I can’t decide whether this woman sitting by me in the airport is treating her toddler like he’s a human, one older than he actually is, or a dog.
“Please don’t crawl around with your bagel on the floor. Ew, fine, you’re done. That’s disgusting.”
I can hear what the baby is actually saying. Most people probably just hear crying. This is what he says: “Really, lady? I’m starving, and you are nuts. Please, let’s just try again? I love you.”
Mom gets the general picture. “OK, fine, here’s another bagel half. But, seriously, don’t crawl around on the floor like that. Walk.” She hands him the bagel. He stumbles a bit. “Stay,” she directs him.
“Seriously, Mom? I’m like thirteen months old.” He looks around. People pass by. Suitcases roll. He takes a step, totters a bit, and regains his balance. He moves the bagel to his mouth, but it’s all too much to handle at once. He falls to the floor, bagel first.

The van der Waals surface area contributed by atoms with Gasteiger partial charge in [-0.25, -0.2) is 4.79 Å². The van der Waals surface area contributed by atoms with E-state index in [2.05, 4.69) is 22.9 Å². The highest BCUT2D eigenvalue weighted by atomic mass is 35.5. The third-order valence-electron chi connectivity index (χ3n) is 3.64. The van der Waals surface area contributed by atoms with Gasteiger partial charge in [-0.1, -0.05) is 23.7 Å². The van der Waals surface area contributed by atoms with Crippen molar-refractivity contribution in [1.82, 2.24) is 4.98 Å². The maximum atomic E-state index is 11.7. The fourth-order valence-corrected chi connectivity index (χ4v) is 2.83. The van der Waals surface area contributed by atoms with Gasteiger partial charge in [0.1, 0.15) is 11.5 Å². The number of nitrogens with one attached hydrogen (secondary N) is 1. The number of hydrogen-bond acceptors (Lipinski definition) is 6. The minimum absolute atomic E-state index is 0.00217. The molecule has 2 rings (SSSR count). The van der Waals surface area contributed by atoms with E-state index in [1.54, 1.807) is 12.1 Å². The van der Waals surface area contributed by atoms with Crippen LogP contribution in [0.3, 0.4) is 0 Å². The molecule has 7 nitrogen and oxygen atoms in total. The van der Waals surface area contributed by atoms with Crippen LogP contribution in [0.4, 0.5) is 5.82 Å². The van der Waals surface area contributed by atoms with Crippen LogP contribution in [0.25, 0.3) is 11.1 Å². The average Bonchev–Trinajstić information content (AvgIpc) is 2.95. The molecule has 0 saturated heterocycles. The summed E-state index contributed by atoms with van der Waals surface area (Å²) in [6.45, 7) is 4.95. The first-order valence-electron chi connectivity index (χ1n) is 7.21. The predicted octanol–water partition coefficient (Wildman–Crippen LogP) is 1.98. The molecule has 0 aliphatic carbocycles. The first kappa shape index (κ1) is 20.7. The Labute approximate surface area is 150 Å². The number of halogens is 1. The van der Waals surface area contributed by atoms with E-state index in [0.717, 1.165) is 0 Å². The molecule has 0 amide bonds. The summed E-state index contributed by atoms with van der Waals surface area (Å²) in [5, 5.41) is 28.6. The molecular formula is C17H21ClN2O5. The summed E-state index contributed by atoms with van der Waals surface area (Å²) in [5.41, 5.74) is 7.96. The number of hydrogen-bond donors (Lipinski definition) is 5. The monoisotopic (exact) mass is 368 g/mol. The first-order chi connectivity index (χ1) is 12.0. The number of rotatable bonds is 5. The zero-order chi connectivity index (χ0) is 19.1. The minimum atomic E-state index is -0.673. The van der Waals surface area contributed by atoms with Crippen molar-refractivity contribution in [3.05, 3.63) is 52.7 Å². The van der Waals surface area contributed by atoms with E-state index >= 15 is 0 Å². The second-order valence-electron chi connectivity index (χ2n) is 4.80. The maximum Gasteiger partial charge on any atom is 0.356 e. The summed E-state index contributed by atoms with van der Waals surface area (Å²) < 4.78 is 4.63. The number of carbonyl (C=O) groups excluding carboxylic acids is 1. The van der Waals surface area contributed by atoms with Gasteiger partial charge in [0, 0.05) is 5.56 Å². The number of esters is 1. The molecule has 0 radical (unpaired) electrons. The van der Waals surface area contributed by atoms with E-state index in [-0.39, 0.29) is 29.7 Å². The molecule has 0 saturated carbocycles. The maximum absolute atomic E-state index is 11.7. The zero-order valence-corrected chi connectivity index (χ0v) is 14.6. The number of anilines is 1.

She’s thrown away almost an entire bagel by now. I don’t understand why she wants him to walk and eat at the same time; eating while standing doesn’t seem to be a very healthy habit to instill in your child. She doesn’t really care right now. I feel her tell me that. Can she tell that I’m staring? I’m trying to be stealth.
She is so over it. She’s sick of being stuck alone with this baby, and her too-short wide-legged trying-to-be-cute comfy pants have had just about as much as they can take. She loves motherhood, she really does, but, hello, can she not just have more than one moment without worry? That was a joke. She’s more concerned with seeing a day where she can have two-sided conversations. She’s no longer afraid to ask too much.
Now Dad’s here. At first glance, he looks like he’s wearing a Canadian tuxedo. At closer inspection, though, it’s apparent that his shirt has small blue checks. He left the house later than they did. He made it on time and thinks it’s hilarious. It doesn’t even matter where they’re going.
Baby’s happy to see Daddy. They ride the moving sidewalk together.
Mom looks at the woman sitting directly beside her. They exchange smiles; her laugh says, “My husband is so cute with our baby.”
Reaching the end of the sidewalk, the baby falls. Mom’s afraid he’s going to pinch his fingers. Dad laughs as he picks him up, but Mom’s smile has already faded. And her crazy patterned Dansko is tapping on the dirty airport floor next to a bag filled with bagels.